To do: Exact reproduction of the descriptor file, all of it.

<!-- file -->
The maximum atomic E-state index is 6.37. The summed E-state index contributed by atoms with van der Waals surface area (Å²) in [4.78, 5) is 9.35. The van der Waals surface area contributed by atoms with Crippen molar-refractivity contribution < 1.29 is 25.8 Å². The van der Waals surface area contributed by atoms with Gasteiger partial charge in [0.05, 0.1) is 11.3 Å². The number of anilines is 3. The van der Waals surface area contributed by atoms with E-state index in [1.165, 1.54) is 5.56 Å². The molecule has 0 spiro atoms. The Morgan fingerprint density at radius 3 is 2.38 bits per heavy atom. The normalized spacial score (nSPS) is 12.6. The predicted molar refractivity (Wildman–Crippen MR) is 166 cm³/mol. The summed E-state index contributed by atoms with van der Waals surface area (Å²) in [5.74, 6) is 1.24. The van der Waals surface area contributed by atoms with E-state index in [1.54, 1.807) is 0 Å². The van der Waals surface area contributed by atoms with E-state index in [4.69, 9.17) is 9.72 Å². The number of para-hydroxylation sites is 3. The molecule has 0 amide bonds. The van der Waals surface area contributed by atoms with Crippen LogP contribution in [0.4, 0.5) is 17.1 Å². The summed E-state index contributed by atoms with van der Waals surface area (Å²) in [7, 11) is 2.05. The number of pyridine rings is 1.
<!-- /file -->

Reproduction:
The maximum atomic E-state index is 6.37. The summed E-state index contributed by atoms with van der Waals surface area (Å²) in [4.78, 5) is 9.35. The van der Waals surface area contributed by atoms with Crippen molar-refractivity contribution < 1.29 is 25.8 Å². The van der Waals surface area contributed by atoms with Gasteiger partial charge in [0.05, 0.1) is 11.3 Å². The number of anilines is 3. The van der Waals surface area contributed by atoms with E-state index in [1.165, 1.54) is 5.56 Å². The molecule has 0 spiro atoms. The Morgan fingerprint density at radius 3 is 2.38 bits per heavy atom. The normalized spacial score (nSPS) is 12.6. The predicted molar refractivity (Wildman–Crippen MR) is 166 cm³/mol. The summed E-state index contributed by atoms with van der Waals surface area (Å²) in [5.74, 6) is 1.24. The van der Waals surface area contributed by atoms with E-state index in [1.54, 1.807) is 0 Å². The van der Waals surface area contributed by atoms with E-state index in [4.69, 9.17) is 9.72 Å². The number of para-hydroxylation sites is 3. The molecule has 0 amide bonds. The van der Waals surface area contributed by atoms with Crippen LogP contribution in [0.4, 0.5) is 17.1 Å². The summed E-state index contributed by atoms with van der Waals surface area (Å²) in [7, 11) is 2.05. The number of pyridine rings is 1.